Japanese conglomerate Hitachi (TYO: 6501) is set to pull out of plans to build a nuclear power station at Wylfa Newydd on the island of Anglesey, off the north coast of Wales.
A formal decision is expected at Hitachi’s board meeting in Tokyo on Wednesday. The isle of Anglesey council however confirmed that Hitachi had written to them to confirm that it would be withdrawing from the project.
The BBC reported that construction of the £15-£20 billion power plant had been put on hold in January last year after rising costs jeopardised a funding agreement with the UK government.
Hitachi purchased the site from two German utility companies for £697 million in 2012. It was hoped that the project would contribute to the UK’s commitment to cut emissions and reach its “net zero carbon” target by 2050.
The announcement also comes as a massive blow to efforts to reduce reliance on China, which has historically been keen to fund nuclear projects in the UK.
However, Reuters reported in July that the UK-China feud over Hong Kong and Huawei’s controversial 5G may threaten proposed collaborations on nuclear projects in the UK.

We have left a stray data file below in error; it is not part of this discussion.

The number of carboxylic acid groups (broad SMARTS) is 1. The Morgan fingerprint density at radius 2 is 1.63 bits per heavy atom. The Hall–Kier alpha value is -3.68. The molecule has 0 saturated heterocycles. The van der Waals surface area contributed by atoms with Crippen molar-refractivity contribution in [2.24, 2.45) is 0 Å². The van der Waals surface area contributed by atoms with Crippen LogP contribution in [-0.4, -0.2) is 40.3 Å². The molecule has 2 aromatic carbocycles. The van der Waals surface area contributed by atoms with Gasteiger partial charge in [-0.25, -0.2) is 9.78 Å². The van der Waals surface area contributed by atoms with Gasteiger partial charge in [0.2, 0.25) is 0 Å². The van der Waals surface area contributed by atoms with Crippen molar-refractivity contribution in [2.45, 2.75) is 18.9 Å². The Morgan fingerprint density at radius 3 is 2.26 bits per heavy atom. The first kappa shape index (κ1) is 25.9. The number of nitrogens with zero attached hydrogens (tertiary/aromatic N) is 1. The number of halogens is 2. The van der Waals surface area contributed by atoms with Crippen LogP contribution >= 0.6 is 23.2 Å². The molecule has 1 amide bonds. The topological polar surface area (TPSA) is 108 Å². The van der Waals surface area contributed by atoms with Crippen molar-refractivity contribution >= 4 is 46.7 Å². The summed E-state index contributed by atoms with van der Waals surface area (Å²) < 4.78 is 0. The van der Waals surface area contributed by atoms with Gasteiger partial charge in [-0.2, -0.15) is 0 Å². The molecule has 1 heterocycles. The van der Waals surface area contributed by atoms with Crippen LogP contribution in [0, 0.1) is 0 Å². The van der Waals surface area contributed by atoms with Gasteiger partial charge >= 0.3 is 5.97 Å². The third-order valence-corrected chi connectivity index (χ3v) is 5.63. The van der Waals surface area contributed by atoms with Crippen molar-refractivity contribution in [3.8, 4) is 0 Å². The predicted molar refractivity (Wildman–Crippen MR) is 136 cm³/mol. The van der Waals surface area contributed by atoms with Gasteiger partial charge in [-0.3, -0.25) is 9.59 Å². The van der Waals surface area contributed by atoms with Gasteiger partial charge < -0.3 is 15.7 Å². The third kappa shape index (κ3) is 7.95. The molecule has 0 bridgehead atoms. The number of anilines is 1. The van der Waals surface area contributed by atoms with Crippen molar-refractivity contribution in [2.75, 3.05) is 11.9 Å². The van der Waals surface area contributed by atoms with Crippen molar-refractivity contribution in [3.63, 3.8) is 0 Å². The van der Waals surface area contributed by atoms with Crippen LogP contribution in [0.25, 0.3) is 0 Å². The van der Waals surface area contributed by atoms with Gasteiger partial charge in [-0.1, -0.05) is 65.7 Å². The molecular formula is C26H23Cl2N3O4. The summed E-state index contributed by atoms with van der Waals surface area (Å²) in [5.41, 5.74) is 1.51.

Hitachi’s withdrawal appears to have been relatively unexpected by staff on the Anglesey site, with executives telling the Financial Times that they had been “making progress in recent weeks” and “holding detailed discussions with UK officials”.
The decision appears to have been spearheaded by officials in Tokyo. An anonymous figure “close to the project” said that Hitachi was “totally quitting” and stated: “All hell is breaking loose. So much for their 100-year commitment”.
The withdrawal bruises the UK’s ongoing efforts to establish a significant nuclear presence. There is currently only one new power plant under construction – helmed by EDF at Hinkley Point in Somerset – but even that is over-budget and years behind schedule.
Anglesey council leader Llinos Medi commented on Hitachi’s decision, simply stating: “This is very disappointing, particularly at such a difficult time economically”.